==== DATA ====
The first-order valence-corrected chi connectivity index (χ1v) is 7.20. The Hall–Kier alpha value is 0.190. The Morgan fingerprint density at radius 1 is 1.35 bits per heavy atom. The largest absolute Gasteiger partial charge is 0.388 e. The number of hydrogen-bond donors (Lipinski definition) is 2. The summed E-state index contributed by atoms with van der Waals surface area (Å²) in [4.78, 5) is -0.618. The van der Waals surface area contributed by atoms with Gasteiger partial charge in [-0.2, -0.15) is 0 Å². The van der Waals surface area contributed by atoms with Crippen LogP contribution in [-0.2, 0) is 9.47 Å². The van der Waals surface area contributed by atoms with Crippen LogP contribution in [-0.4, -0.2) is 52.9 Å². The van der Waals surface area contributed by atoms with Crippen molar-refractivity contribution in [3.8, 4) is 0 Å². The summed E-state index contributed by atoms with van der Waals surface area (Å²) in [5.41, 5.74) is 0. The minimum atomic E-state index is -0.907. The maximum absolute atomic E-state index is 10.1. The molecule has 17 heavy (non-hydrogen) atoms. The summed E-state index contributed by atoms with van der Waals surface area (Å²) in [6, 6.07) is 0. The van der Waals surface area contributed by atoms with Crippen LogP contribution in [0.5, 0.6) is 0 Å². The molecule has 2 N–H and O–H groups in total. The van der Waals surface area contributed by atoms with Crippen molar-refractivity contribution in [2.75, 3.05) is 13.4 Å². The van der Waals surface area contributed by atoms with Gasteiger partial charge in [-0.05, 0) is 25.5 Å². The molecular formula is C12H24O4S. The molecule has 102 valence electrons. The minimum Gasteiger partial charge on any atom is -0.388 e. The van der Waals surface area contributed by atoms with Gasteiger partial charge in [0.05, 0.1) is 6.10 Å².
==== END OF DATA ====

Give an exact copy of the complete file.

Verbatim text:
The first-order valence-corrected chi connectivity index (χ1v) is 7.20. The Hall–Kier alpha value is 0.190. The Morgan fingerprint density at radius 1 is 1.35 bits per heavy atom. The largest absolute Gasteiger partial charge is 0.388 e. The number of hydrogen-bond donors (Lipinski definition) is 2. The summed E-state index contributed by atoms with van der Waals surface area (Å²) in [4.78, 5) is -0.618. The van der Waals surface area contributed by atoms with Gasteiger partial charge in [-0.2, -0.15) is 0 Å². The van der Waals surface area contributed by atoms with Crippen LogP contribution in [-0.2, 0) is 9.47 Å². The van der Waals surface area contributed by atoms with Crippen LogP contribution in [-0.4, -0.2) is 52.9 Å². The van der Waals surface area contributed by atoms with Crippen molar-refractivity contribution in [3.8, 4) is 0 Å². The summed E-state index contributed by atoms with van der Waals surface area (Å²) in [5.41, 5.74) is 0. The minimum atomic E-state index is -0.907. The maximum absolute atomic E-state index is 10.1. The molecule has 17 heavy (non-hydrogen) atoms. The summed E-state index contributed by atoms with van der Waals surface area (Å²) in [6, 6.07) is 0. The van der Waals surface area contributed by atoms with Crippen LogP contribution in [0.5, 0.6) is 0 Å². The molecule has 2 N–H and O–H groups in total. The van der Waals surface area contributed by atoms with Crippen molar-refractivity contribution in [2.75, 3.05) is 13.4 Å². The van der Waals surface area contributed by atoms with Gasteiger partial charge in [-0.05, 0) is 25.5 Å². The molecular formula is C12H24O4S. The molecule has 102 valence electrons. The minimum Gasteiger partial charge on any atom is -0.388 e. The van der Waals surface area contributed by atoms with Gasteiger partial charge in [0.05, 0.1) is 6.10 Å².